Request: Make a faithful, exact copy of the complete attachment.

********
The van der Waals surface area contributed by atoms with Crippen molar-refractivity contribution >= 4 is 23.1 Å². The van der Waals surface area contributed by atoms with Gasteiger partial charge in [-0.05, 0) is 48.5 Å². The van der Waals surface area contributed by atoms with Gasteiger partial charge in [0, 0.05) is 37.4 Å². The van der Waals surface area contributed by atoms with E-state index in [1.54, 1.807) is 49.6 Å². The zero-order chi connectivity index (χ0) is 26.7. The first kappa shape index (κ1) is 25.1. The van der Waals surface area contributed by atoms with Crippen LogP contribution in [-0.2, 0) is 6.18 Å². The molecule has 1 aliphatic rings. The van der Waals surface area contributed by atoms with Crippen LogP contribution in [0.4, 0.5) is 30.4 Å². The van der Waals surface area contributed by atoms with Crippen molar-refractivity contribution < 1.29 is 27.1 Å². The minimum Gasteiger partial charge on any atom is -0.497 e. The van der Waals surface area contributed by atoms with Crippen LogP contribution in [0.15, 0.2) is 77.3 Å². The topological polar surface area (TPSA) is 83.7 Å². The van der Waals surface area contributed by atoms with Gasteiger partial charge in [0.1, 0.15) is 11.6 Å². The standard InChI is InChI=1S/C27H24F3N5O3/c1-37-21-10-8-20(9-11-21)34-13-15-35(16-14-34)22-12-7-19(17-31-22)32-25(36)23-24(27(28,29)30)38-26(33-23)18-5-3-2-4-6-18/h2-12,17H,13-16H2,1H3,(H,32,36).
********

The van der Waals surface area contributed by atoms with Crippen molar-refractivity contribution >= 4 is 23.1 Å². The van der Waals surface area contributed by atoms with Gasteiger partial charge in [-0.05, 0) is 48.5 Å². The van der Waals surface area contributed by atoms with Gasteiger partial charge in [0, 0.05) is 37.4 Å². The van der Waals surface area contributed by atoms with E-state index in [1.54, 1.807) is 49.6 Å². The zero-order chi connectivity index (χ0) is 26.7. The first kappa shape index (κ1) is 25.1. The van der Waals surface area contributed by atoms with Crippen LogP contribution in [-0.2, 0) is 6.18 Å². The molecule has 1 aliphatic rings. The van der Waals surface area contributed by atoms with Crippen LogP contribution in [0.4, 0.5) is 30.4 Å². The van der Waals surface area contributed by atoms with Crippen molar-refractivity contribution < 1.29 is 27.1 Å². The minimum Gasteiger partial charge on any atom is -0.497 e. The van der Waals surface area contributed by atoms with Crippen LogP contribution in [0.15, 0.2) is 77.3 Å². The topological polar surface area (TPSA) is 83.7 Å². The van der Waals surface area contributed by atoms with Gasteiger partial charge in [0.1, 0.15) is 11.6 Å². The standard InChI is InChI=1S/C27H24F3N5O3/c1-37-21-10-8-20(9-11-21)34-13-15-35(16-14-34)22-12-7-19(17-31-22)32-25(36)23-24(27(28,29)30)38-26(33-23)18-5-3-2-4-6-18/h2-12,17H,13-16H2,1H3,(H,32,36).